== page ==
SUMMARY: TCP over ATM between SunOS & Solaris

From: Kirk Anderson (
Date: Tue Mar 04 1997 - 07:07:18 CST

I would like to those people below for their help -- Casper for helping me
to sort through the Solaris patches and drivers; Herbert for assistance in
tuning experiments; Elaine for sharing some related experiences; Kjersti and
Per for publishing a tremendous paper on this topic, although wholly in the
SunOS domain. And a host of others who told me that NFSv3 is for v2.5 and up.

Casper Dik <casper@holland.Sun.COM>
Herbert Leitold <>
Elaine Reynolds <>
Kjersti Moldeklev <>
Per Gunnningberg <>

To reiterate the problem, we were seeing data transfer rates well under
ethernet values (10 Mb/s) over the ATM between our hetergenous network of
SunOS 4.1.3_u1 and Solaris 2.4 hosts. Another group controls the Solaris
hosts, while my group controls the legacy SunOS hosts -- but the equipment
must all work together when delivered to a common customer network.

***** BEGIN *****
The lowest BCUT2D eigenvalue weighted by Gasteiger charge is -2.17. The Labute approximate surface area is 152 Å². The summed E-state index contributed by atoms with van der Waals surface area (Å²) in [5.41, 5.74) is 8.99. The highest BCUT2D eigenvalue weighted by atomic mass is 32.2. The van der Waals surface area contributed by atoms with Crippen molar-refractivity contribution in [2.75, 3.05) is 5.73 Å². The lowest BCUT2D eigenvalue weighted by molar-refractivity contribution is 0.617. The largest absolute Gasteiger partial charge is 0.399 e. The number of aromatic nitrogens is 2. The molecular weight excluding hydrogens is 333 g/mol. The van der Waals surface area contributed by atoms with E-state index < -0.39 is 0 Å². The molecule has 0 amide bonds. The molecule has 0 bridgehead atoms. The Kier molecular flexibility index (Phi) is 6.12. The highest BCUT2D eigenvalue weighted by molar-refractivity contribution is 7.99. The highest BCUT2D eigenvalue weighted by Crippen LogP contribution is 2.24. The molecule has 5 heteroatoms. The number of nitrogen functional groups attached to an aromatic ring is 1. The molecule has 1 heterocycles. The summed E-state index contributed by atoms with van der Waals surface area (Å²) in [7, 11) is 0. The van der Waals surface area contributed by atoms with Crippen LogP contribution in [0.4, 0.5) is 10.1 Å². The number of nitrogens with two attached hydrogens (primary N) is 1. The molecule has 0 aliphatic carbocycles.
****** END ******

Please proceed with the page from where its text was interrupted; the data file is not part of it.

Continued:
The bottom line is that the Solaris hosts had already been tweaked to push
their TCP buffers and window size up to the maximum of 64K. The SunOS hosts
were still running with default 16K buffers. These didn't mix well. My
solution was to modify the behavior on the SunOS side. This may be done
without editting in_proto.c and building a new kernel as follows:

        # echo "tcp_sendspace/W 0x8000" | adb -kw /vmunix /dev/mem
        # echo "tcp_recvspace/W 0x8000" | adb -kw /vmunix /dev/mem

In the example above, the value of 32K (0x8000) may be replaced with any
hex value under 51K. Not all of our SunOS hosts have ATM adaptors, so I
elected to modify the /etc/rc.local, testing first for the ForeIP interface
(fa0), and then applying the above if found.

For anyone still working these matters in the SunOS domain, the paper by
Moldeklev and Gunningberg may be very helpful. I found it located at Advances in the Fore products
(ASX-200BX vs. ASX-100) have eliminated the cell loss charted therein at the
maximum buffer sizes. It's also interesting to note that the Solaris /dev/tcp
driver appears to be impervious to the [mis]application of send/receive buffer
sizes that created the deadlock situations which they discussed in detail.


This archive was generated by hypermail 2.1.2 : Fri Sep 28 2001 - 23:11:47 CDT